Microsoft’s MFA number matching, also known as Verified Push in Duo, is a feature that displays a series of numbers to a user attempting to log in with their credentials. These numbers must then be entered into the account owner’s authenticator app on their mobile device to verify they are logging into the account.
As only the person logging into the account will see these numbers, any attempts to convince a user to enter them into their authentication app should be immediately seen as suspicious, especially if that login attempt is from another country.
Microsoft plans on enabling it by default for all Azure Active Directory tenants soon after the feature becomes generally available.
Another suggestion is to limit the number of MFA authentication requests per user [Microsoft, DUO, Okta], and when those thresholds are exceeded, lock the accounts or raise alerts to the domain admin.
MFA providers should *by default* automatically lock accounts out temporarily when too many prompts are sent in a short period of time. It’s unclear whether that was used here, as Duo does claim that 10 failed attempts is the default for a lockout. 16/N https://t.co/nSePx03FcH
— Bill Demirkapi (@BillDemirkapi) September 16, 2022
Some suggest the enterprise move to FIDO hardware security keys to secure logins, but other researchers and security professionals are concerned it is still too early to require adoption and may not be compatible with some online services.
If your organization can overcome the complexities of requiring only security keys for logins, then this may be a direction you can take to increase your login security.
Finally, BleepingComputer has received recommendations from Microsoft, Okta, Duo, and CyberArk on mitigating these attacks, which we have shared below.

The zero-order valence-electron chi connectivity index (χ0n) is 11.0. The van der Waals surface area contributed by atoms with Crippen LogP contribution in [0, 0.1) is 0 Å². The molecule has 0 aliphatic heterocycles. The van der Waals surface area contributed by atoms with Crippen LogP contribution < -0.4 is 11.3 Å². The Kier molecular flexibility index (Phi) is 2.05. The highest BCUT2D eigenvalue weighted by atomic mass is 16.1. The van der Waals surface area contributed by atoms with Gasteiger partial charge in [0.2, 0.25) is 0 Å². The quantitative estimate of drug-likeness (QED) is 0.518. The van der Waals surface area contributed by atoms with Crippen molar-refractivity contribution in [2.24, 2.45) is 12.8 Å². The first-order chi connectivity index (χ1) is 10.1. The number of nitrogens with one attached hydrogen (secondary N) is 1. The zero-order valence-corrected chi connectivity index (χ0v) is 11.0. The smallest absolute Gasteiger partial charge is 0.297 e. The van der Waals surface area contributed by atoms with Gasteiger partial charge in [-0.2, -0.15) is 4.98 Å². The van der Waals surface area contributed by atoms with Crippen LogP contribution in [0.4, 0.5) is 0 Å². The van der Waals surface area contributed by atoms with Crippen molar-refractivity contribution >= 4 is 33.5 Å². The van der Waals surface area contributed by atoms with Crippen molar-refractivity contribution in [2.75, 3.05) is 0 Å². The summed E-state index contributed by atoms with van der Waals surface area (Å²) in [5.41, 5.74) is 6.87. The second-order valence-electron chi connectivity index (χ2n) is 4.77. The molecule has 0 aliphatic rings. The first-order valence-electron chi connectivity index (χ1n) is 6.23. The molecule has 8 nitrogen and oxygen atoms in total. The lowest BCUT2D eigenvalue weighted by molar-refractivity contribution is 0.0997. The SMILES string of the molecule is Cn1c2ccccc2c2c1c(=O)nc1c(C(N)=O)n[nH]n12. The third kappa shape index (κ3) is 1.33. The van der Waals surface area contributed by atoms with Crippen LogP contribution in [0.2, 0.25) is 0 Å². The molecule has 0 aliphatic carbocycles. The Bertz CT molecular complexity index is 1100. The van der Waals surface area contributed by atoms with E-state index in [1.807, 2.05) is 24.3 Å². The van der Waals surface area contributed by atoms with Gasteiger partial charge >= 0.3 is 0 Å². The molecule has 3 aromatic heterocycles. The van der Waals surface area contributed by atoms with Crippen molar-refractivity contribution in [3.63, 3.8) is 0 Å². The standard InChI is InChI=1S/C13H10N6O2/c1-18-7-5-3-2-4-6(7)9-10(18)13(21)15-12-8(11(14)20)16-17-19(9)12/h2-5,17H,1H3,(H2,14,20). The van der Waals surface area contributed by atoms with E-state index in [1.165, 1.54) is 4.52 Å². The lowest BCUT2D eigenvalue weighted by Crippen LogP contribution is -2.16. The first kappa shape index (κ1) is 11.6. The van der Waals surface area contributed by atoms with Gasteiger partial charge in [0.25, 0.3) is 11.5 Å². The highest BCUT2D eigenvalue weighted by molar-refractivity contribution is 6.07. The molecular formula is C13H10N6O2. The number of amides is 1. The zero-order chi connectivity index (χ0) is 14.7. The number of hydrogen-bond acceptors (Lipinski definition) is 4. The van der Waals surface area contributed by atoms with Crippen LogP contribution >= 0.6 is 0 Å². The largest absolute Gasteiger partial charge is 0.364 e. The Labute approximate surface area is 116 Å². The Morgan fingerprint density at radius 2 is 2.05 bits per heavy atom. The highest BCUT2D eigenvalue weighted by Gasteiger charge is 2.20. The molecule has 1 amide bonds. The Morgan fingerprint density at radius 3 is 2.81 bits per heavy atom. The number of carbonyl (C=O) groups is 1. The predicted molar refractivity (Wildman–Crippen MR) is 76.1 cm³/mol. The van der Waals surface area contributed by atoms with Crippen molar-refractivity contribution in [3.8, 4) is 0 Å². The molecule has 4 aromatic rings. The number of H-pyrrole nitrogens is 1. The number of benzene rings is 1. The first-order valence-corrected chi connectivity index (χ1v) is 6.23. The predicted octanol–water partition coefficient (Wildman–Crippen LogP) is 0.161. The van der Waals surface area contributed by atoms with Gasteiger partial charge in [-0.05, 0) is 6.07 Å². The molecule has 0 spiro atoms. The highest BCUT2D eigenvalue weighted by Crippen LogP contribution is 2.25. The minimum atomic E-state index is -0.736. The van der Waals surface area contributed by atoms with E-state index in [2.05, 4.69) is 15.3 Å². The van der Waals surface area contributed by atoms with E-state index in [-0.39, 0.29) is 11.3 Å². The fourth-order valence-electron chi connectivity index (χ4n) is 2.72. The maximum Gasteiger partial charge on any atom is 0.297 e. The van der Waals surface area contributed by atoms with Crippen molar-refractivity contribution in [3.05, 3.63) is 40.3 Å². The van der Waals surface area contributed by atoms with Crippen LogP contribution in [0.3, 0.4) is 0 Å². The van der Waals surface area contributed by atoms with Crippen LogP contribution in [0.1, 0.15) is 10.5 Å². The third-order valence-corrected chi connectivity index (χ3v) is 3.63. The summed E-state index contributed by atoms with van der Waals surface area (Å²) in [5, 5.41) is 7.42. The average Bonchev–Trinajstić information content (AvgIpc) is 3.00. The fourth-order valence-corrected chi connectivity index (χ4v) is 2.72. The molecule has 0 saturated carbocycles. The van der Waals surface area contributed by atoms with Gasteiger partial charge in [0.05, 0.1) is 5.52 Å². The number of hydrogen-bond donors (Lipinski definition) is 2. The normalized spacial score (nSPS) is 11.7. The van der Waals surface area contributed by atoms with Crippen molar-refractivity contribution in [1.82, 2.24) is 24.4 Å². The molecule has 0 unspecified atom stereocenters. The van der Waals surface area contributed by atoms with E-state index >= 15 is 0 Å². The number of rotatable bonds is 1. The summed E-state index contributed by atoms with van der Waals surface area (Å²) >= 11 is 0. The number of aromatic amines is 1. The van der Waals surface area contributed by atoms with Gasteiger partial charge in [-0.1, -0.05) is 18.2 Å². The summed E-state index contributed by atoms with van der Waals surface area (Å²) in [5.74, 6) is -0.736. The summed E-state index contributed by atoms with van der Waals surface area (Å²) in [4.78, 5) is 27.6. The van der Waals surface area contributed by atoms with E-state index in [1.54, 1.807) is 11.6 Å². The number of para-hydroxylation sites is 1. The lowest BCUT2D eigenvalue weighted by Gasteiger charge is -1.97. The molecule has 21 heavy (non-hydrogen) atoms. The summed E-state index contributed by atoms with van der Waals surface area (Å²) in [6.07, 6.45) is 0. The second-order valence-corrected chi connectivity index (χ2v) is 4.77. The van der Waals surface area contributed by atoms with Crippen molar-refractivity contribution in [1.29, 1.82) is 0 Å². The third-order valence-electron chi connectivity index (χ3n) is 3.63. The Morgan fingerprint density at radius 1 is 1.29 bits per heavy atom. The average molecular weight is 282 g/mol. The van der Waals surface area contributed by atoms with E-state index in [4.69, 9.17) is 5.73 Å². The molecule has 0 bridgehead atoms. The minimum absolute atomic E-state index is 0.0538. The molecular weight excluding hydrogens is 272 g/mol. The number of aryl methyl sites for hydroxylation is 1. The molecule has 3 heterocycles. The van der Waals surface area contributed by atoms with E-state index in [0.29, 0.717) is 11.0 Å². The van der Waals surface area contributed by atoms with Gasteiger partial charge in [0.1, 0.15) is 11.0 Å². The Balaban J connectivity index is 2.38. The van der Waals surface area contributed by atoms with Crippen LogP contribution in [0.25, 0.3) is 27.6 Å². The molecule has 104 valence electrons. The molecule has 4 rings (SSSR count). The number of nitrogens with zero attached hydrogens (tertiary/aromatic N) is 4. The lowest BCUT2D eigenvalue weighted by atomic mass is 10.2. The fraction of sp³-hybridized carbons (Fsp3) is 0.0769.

In response to our questions on the best way to mitigate MFA Fatigue attacks, Microsoft’s Alex Weinert, Director of Identity Security, shared the following tips:
Microsoft strongly suggests removing any factors which rely on simple approvals. Approvals should require that the user has provable context on the login request. For example, instead of “press 1 to approve” users should be required to round-trip information presented in the login request, e.g. “enter the number you see on the screen.” Classic “OTP” approvals in which the user has to enter information provided in the authentication request are great, as are requirements to enter screen information on that authenticating device. The Microsoft Authenticator supports push notifications with screen context (as well as information about login location, application etc.) and which require the user enter data provided on screen. This is our recommended approach and our tests have proven it is highly effective at disrupting MFA Fatigue attacks.
We would reiterate that the most effective mechanism is to avoid methods which allow simple approvals which are subject to fatigue. In the Microsoft Authenticator, in addition to the mechanisms above we are suppressing notifications which originate with features unfamiliar to the good user, instead asking the user to check the app. This prevents any bad experiences triggered by the adversary by pushing unexpected notifications. Additionally, a bad actor cannot send multiple Authenticator passwordless notifications to a given user per time window if the previous ones were denied or not responded. Access rules (in our products, Azure AD Conditional Access) can be configured to prevent authentication from proceeding if the device, location, or risk levels are unacceptable.
Azure AD provides risk levels on every login, and login attempts which show risk in conjunction with simple-approval MFA methods should be investigated to ensure that an MFA fatigue attack wasn’t indicated.
Broadly, many organizations have deployed “layered on” MFA which added a phone call or text message to password based authentication. While this is provably effective at deterring attacks, attackers are using techniques like MFA fatigue to penetrate these defenses. Today, passwordless solutions effectively defend against both this and more advanced adversary-in-the-middle attacks. We strongly recommend that as organizations look at changing their authentication policies, they move towards modern authentication methods such as such as the Microsoft Authenticator, Windows Hello, or the industry standard FIDO standards.